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Six Tips for Planting Roses

The theme of our gardens is, broadly speaking, growing what is edible and useful. So it’s still a little surprising to me that we have begun to grow roses too. Roses in the rosa rugosa family have large rose hips, which can be made into tea or jelly or nibbled on in the garden, as Jim is wont to do. We have had two lovely rugosa roses bought from Great Lakes Roses at the Farmers’ Market before they closed. This year we decided to expand our rose garden.

Like many people who garden, we receive numerous catalogs from one of the big gardening companies, including one that came with a $25- off coupon on the cover. We put ours toward purchasing more roses, in fact a total of six roses bushes.

They arrived in the mail not long ago and when I opened them up, I found some of the tiniest rose bushes I’ve ever seen! Calling them “bushes” is, in fact, a bit generous!

Since small things do grow — most of the time– I took care to plant the roses correctly to give them a good chance of healthy start.

Here are some steps to keep in mind for planting roses:

1. Roses like a lot of sunlight. Choose a spot that gets at least 6 hours of sunlight per day. They would be happier with more, but 6 hours is the minimum amount.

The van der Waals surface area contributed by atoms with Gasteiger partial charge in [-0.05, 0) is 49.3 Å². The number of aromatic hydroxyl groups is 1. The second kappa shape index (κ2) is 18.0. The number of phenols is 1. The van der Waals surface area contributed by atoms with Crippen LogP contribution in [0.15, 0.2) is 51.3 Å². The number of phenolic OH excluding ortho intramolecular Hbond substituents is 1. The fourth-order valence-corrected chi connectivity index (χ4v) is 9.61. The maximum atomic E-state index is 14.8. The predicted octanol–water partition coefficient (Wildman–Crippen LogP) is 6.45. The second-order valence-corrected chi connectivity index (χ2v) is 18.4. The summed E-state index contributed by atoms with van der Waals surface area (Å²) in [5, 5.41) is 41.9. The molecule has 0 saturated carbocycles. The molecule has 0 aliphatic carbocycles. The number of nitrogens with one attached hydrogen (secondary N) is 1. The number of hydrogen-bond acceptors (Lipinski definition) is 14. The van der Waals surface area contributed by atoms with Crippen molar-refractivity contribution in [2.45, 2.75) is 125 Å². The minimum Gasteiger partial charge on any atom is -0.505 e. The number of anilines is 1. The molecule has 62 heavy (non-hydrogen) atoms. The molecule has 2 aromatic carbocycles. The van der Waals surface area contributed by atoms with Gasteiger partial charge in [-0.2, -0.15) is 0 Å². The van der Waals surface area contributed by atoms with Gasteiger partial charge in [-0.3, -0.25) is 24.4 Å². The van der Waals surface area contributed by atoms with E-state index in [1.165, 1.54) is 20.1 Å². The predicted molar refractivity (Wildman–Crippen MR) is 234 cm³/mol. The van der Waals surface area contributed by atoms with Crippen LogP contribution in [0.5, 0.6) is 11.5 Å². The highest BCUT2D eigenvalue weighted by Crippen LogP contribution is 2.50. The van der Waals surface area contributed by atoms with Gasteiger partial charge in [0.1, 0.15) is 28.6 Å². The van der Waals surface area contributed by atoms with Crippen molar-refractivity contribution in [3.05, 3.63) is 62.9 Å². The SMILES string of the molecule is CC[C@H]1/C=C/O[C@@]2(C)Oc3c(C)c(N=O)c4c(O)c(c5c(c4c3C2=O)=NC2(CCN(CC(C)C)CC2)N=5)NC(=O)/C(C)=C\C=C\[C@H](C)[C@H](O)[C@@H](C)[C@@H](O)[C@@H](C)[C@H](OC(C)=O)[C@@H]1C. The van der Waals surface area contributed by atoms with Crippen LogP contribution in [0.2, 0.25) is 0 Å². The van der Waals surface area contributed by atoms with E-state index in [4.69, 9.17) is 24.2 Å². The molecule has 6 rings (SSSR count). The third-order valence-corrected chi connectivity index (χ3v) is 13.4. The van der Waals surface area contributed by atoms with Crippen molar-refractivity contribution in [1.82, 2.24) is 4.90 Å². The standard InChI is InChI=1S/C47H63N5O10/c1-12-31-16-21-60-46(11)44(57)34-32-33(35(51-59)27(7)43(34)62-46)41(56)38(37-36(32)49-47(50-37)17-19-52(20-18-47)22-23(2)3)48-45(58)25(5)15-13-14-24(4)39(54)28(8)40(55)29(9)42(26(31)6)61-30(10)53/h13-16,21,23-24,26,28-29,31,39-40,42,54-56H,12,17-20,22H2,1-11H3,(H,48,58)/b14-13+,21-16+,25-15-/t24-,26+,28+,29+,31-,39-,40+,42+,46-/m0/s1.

2. Since our roses were shipped as bare roots, they needed to be soaked in a bucket of water for several hours before being planted.

3. Plant the roses as soon as possible after shipping. I couldn’t get to them right away, so I opened the boxes and moistened the packing material before storing them in the garage.

4. Even though these are small plants, I dug holes about 12” deep and 18” wide. I added some compost to the soil and mixed it in well.

Note: we add organic matter, usually home-made compost, leaves or grass clippings, to our soil whenever we are digging or planting. That’s how soil is improved. What a gardener should not do when planting a shrub or tree is fill the resulting hole with compost. That will tempt the plant to not spread its roots, but keep them balled up because of that tasty spot created.

5. Create a small, cone-shaped pile of soil in the center of each planting hole. Spread the roots down the slope. Be sure to place the plant so that the bud union is 1-2 inches above the ground level because the plant will settle.

6. Work the soil around carefully so that all roots contact the soil. Add water to settle the roots. Fill in the planting hole.

I’m excited to see how these roses do. They were a bit of a bargain and will be a learning experience too. If they do well, I’m hoping to give rose propagation a try. That seems like the next gardening frontier.

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